Editorial: We Have the Body, No Need to Execute It…
UPDATED 4/13/15 3:29PM: To reflect a correction. The penalty phase begins April 21, not this week.
Dzhokhar Tsarnaev is dead.
We do not need to kill him.
Last week, rendering perhaps the most anticlimactic verdict in history, a federal jury in Boston found Dzhokhar Tsarnaev guilty of all 30 counts the Justice Department had filed against him for his role in the Boston Marathon Bombing. This was the right verdict and one his attorneys all but conceded.
The April 15, 2013 bombing killed three and injured more than 200. Days later the Tsarnaev brothers murdered an MIT police officer while attempting to flee.
Massachusetts, thankfully, does not employ capital punishment. Yet this is a federal case and Dzhokhar Tsarnaev’s crimes qualify for the death penalty. Starting April 21 the jury that convicted him shall decide whether the government will end his life clinically or will incarcerate his body until it ceases to function on its own. We prefer the latter.
Either way his life is over, his fate sealed when older brother Tamerlan died following an altercation with police (either due to gunshot wounds or Dzhokhar running him over). Without anybody else to assign guilt, upon Dzhokhar’s capture hours later, the death of his life as it had been was complete.
Dzhokhar’s lawyers will argue mitigating circumstances (with plenty of evidence), namely Tamerlan’s influence and thus he should be spared. Prosecutors will argue he was bent on violently avenging worldwide injustices against Muslims that he and his brother perceived.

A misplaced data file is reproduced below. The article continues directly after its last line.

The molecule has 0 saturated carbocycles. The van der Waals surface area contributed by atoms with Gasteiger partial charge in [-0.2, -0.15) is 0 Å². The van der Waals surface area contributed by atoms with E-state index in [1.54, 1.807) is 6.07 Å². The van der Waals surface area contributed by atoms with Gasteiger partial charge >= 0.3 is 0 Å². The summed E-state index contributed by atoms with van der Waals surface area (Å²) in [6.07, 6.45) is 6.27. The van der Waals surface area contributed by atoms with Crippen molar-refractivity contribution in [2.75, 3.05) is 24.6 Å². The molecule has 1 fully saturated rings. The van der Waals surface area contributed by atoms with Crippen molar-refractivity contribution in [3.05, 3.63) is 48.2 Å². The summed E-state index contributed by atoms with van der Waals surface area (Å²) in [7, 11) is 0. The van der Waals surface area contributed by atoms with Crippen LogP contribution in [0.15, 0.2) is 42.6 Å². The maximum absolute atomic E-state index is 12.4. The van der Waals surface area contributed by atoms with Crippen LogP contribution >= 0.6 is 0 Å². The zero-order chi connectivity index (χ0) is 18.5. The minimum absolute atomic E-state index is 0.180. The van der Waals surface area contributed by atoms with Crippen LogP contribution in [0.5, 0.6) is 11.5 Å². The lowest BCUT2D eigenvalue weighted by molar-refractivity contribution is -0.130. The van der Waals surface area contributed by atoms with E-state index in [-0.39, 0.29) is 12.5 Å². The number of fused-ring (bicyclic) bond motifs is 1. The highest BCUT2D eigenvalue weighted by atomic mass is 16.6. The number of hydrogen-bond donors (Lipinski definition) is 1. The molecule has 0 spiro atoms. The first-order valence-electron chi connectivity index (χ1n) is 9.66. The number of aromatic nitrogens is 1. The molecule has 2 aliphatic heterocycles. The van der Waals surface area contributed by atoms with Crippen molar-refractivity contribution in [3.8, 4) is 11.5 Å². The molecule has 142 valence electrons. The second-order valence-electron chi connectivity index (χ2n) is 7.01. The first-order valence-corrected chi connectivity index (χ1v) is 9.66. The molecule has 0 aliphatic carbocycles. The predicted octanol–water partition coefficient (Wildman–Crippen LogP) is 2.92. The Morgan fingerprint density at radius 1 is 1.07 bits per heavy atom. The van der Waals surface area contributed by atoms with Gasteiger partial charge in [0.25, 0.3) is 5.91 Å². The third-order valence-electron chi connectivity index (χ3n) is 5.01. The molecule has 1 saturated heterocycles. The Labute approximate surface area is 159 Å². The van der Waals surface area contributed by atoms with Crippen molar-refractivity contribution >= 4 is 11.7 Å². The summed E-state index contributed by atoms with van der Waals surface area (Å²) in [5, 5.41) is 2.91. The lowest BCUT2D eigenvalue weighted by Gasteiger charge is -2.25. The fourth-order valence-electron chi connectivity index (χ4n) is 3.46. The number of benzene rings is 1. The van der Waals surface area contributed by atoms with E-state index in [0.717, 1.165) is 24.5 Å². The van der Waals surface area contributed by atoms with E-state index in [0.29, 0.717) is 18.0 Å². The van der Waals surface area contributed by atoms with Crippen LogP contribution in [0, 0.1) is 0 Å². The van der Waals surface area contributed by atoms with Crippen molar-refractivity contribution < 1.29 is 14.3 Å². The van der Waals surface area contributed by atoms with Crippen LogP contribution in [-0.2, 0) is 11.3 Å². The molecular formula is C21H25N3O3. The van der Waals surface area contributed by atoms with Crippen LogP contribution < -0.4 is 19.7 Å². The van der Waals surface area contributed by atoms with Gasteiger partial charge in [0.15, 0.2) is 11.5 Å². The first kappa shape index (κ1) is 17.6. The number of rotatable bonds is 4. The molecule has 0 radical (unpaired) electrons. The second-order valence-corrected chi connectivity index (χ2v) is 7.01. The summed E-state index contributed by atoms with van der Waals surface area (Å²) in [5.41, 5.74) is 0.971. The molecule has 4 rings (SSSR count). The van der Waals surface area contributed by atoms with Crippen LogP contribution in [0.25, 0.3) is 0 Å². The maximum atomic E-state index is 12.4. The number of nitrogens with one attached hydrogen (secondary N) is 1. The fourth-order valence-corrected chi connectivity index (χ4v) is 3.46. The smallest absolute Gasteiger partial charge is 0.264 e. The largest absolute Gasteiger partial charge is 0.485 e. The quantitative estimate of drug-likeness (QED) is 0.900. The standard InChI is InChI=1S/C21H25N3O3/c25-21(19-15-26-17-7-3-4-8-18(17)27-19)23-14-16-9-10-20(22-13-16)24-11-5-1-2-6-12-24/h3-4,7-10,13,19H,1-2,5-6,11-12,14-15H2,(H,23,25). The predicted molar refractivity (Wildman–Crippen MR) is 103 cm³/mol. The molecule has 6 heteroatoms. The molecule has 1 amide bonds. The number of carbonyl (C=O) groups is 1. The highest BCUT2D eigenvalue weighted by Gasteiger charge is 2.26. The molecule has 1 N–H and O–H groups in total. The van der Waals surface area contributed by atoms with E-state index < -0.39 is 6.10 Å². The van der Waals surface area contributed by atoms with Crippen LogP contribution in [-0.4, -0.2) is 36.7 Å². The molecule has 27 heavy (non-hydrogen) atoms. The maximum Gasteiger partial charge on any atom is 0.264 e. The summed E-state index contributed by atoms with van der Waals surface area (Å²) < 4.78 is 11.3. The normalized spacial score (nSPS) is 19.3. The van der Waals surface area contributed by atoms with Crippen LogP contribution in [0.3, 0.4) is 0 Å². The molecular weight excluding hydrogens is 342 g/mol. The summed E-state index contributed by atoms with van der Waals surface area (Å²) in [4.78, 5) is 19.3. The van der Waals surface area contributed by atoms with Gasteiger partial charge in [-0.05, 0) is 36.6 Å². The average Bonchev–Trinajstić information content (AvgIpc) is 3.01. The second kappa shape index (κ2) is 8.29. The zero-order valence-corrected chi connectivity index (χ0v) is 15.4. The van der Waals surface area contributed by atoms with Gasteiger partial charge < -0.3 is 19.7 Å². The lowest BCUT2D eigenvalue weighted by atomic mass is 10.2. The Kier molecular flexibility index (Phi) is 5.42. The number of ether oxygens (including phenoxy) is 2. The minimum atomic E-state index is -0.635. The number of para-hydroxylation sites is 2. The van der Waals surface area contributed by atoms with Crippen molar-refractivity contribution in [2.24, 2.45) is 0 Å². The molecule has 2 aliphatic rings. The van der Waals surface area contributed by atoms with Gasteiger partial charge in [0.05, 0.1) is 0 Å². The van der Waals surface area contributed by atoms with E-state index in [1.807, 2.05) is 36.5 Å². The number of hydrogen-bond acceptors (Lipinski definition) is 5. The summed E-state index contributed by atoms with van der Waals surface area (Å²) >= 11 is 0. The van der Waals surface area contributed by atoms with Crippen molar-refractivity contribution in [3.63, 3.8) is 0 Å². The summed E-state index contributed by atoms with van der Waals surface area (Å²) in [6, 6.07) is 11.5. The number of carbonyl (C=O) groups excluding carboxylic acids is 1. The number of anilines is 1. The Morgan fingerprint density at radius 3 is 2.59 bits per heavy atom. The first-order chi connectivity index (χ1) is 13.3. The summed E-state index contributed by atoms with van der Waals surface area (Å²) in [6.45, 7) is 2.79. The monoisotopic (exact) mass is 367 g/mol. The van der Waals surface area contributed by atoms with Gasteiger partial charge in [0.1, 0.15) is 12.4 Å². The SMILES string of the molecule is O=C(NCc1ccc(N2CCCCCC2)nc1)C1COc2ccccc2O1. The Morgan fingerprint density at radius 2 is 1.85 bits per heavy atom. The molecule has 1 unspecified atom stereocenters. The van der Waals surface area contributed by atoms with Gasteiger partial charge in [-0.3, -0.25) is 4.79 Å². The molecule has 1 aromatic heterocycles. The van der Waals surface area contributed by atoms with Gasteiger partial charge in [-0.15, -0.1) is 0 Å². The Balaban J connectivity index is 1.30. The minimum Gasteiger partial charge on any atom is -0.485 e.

But the Justice Department should drop the death penalty or, failing that, jurors should sentence him to life in prison. The alternative to execution is not his freedom, but imprisoning him forever. Whatever vicious perversions of Islam motivated him, they will be snuffed out in the cooler and, as a bonus, Islamic terrorists cannot then turn this “loser,” as some have called him, into a martyr.
This blog opposes capital punishment. In our view it is neither a deterrent nor justice. The state should not be in the business of deliberately executing one of its own citizens. The state is a human institution prone to error, but death is final.
To avoid error, we must necessarily remove execution as an option even where no credible doubt exists. We cannot risk putting innocent men and women to death to ensure we can kill the indisputably guilty.
Justice is about balance and righting the wrong, but there is no undoing the wanton death and destruction in this instance. Nothing can fully salve the victims and their families’ grief.
Ending Tsarnaev’s natural life will not revive slain victims Martin Richard, Krystle Campbell, Lu Lingzi or Officer Sean Collier, nor restore obliterated limbs nor necessarily calm the psychological burden hundreds, if not thousands carry from the bombing and its aftermath.
We achieve balance by not killing Tsarnaev. To have justice, we must not stoop to the Tsarnaev brothers’ level. Let him rot, day by day, month by month, year by year, decade by decade. Then all we are doing is fulfilling the living death he imposed on himself.
Dzhokhar Tsarnaev is dead
We should not kill him.